Dr. Christian D. Chan and Dr. Jennifer D. Deaton, assistant professors in the Department of Counseling and Educational Development, received a UNCG New Faculty Internal Grant to fund the research project titled “Investigating the Impact of Relational Satisfaction and Identity Affirmation on the Relationship Between LGBT-Based Oppression and Help-Seeking Behaviors.”
This project involves two research studies that examine the factors of relational satisfaction and identity affirmation to explain how LGBTQ+ oppression and race-based trauma can affect help-seeking behaviors among sexual and gender minority (SGM) intimate relationships. The research team includes Dr. Chan and Dr. Deaton as co-investigators, and CED graduate students Nicole Silverio and Jasmine L. Garland McKinney.
Dr. Chan is also the President of the Association for Adult Development and Aging (AADA). As a scholar-activist, his interests revolve around intersectionality; multiculturalism in counseling practice, supervision, and counselor education; social justice and activism; career development; critical research methodologies; and couple, family, and group modalities with socialization/communication of cultural factors. Dedicated to mentorship for leaders and scholars, he has actively contributed to over 43 peer-reviewed publications in journals, books, and edited volumes and has conducted over 120 refereed presentations at the national, regional, and state levels. Learn more.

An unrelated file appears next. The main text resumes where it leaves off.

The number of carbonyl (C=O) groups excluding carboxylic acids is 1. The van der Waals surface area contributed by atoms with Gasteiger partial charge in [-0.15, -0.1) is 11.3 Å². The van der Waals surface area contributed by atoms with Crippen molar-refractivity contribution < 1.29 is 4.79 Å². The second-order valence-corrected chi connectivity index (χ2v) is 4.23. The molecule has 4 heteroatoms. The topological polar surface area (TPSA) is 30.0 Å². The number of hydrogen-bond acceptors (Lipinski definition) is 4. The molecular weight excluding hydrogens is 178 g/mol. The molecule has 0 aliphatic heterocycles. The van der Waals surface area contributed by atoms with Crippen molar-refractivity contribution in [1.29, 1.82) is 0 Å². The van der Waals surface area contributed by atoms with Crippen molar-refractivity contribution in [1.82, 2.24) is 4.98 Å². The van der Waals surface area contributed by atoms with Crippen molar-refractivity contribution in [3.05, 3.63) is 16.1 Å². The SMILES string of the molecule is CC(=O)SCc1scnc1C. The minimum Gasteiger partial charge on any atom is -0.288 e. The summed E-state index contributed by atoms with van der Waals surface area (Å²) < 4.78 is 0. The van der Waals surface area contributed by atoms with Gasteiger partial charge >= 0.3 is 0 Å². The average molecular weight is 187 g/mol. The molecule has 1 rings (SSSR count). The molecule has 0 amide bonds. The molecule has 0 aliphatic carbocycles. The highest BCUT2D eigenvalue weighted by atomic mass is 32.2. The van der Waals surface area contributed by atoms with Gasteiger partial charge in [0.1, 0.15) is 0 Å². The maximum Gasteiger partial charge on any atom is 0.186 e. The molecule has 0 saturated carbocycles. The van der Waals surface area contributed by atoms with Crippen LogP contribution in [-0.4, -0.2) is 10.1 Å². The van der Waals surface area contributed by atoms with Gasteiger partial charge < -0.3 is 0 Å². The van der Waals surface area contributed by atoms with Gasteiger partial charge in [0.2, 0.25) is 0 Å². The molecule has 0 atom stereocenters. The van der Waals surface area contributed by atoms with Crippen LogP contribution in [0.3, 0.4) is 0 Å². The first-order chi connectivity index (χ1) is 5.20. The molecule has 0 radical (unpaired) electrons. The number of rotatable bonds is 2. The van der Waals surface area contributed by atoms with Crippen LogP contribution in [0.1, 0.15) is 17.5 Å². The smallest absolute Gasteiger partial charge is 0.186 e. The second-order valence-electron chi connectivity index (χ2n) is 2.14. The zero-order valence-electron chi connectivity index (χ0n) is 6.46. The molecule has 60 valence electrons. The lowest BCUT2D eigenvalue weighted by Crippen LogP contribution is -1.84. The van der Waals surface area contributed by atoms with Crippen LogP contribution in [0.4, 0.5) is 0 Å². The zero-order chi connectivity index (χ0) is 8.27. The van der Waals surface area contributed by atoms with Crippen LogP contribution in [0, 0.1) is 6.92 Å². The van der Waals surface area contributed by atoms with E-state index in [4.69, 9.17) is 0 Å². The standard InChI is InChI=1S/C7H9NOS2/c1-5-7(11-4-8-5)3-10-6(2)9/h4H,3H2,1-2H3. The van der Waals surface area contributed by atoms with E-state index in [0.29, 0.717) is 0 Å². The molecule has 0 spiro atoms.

As a counselor educator, Dr. Deaton facilitates culturally responsive pedagogy that builds self-awareness, fosters a multicultural lens, and promotes evidenced-based practitioners. She aims to drive interdisciplinary collaboration in areas of trauma-informed care, posttraumatic growth, and vicarious posttraumatic growth with methodology expertise in program evaluation and instrument development. Through her research, she aspires to extend a trauma-informed lens to K-12 educational institutions. Dr. Deaton has served as an evaluator for externally funded research and evaluation projects, including university-based teacher induction programs. Learn more.
Congratulations to Robyn Verba, who has received the 2021 UNC Greensboro Student Teacher of the Year Award! Robyn graduated in 2021 with a degree in Secondary Social Studies Education from the Teacher Education and Higher Education (TEHE) Department, and she completed her student teaching this Spring at East Forsyth High School in Kernersville, NC.
Robyn’s story about what made her choose a career in teaching is remarkable and inspirational — she and her sister were the first in their family to graduate from college. After dropping out of high school in the tenth grade, Robyn immediately started working, and spent the last twelve years waiting tables and bartending. She says that she took a sociology course at a community college on a whim.
“The class ended up forever changing the way that I see and interact with the world around me,” she said. “As a sociology major, I learned that the concurrent study of history is vital to making sense of present-day society. I understand the personal and social impact that these fields of study can have when taught by passionate teachers, and I want to be exactly that for these next generations.”